Simply having a technology plan may not be a meaningful proxy for a clear blended learning strategy or support system.
The XPrize is funding its first edtech competition to handsomely reward the team that develops the best software to help children in developing countries teach themselves basic literacy and math.
A growing number of examples show that used well, blended learning—and hence education technology—can help boost student achievement in both charter and district school settings.
Course access is a powerful tool to make particular courses available to students who otherwise wouldn’t be able to take them.
We need more opportunities for education leaders to help their peers with solutions to the problems and barriers they confront as they move toward blended learning.
Florida high school students taking Algebra or English I online perform at least as well on state math and reading tests as do students taking the same courses in a traditional format.
We are witnessing a particularly exciting breed of edtech that focuses on relationships and networks as much as academic content and assessment.
Course Access is still a new policy, but for many students, no matter where they live or what school they attend, it will give them a significantly greater chance to fulfill their potential.
A 1-to-1 laptop or iPad roll out is not a new instructional model. Whether a student can or cannot carry a machine around all day tells us little to nothing about a school’s actual pedagogy, about the quality of interactions between students and teachers, or about the rigor of the software programs delivered through those devices.
In Korea, where popular teachers become millionaires by broadcasting their lectures online, schools and families are only very slowly warming up to other kinds of online learning.
Course access programs allow students to enroll in a variety of online, blended, and face-to-face courses from a wide selection of accountable providers, in addition to the courses they take through their local schools
The power of educational technology does not come from replacing teachers, but from empowering teachers to provide better instruction.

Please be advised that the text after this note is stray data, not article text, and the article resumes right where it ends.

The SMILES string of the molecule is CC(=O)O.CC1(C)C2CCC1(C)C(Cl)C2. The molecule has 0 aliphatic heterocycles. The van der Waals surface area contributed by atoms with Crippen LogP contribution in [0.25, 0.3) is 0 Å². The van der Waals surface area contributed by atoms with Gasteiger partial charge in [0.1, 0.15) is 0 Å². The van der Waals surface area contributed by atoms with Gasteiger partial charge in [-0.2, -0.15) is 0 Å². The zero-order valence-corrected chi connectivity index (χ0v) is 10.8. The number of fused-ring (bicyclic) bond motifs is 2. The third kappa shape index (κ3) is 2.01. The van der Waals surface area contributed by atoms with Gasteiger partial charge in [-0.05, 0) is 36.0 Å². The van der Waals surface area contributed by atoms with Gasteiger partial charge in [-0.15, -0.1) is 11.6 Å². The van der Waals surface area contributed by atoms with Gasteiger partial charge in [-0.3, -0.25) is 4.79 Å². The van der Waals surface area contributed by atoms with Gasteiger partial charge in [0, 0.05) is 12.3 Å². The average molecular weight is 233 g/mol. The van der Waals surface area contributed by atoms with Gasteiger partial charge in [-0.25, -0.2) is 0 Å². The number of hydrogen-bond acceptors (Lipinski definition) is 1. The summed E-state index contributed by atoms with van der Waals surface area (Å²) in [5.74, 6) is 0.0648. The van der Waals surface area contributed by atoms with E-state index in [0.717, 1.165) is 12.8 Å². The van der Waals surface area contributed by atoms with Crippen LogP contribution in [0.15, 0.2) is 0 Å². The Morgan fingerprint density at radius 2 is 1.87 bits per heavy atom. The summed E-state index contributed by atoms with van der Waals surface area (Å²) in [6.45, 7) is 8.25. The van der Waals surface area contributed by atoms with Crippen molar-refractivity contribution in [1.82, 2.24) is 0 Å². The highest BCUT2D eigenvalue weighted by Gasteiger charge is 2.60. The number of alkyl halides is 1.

Oakland teachers learn how to blend
Oakland teachers learn how to blend
Disrupting our K–12 schools or our public school districts is impossible today because there is no nonconsumption of education in this country, but helping our schools use disruptive innovation to disrupt the classroom—the way they arrange teaching and learning—is possible.
Most educational apps are nothing more than “chocolate-covered broccoli,” but there are some less structured (and more fun) ways for kids to learn.
Great educational apps recommended by people who are tech experts, education policy wonks, parents, or all three.
As more and more schools adopt blended learning in the years to come, the nature of teaching is going to change.
The main reason personalized learning is needed is that each student learns at a different pace and each student’s pace tends to vary based on the subject or even concept one is learning.
“Course choice’ policies give K–12 students the option of taking courses from a range of providers, often but not always online, and public dollars follow students to the chosen course.
What is the NCAA objecting to that California, land of input-based regulation for schools, isn’t?
As online learning marches upmarket, we can’t ignore the basic unmet infrastructure needs inside the vast majority of America’s school buildings.
The ambitious program could fund the development of truly disruptive models for educating students in a manner that is tightly connected to workforce opportunities.
When we talk educational technology, there’s far too much excited talk about big purchases of tablets or assessment systems and far too little about just what educators and students are supposed to actually do with these.
Julie Young’s guiding vision for the Florida Virtual School (FLVS) began in 1996 as she wrote the word “student” at the center of a piece of paper and then asked a series of questions of the team gathered around her. What could school look like if the student was at the center?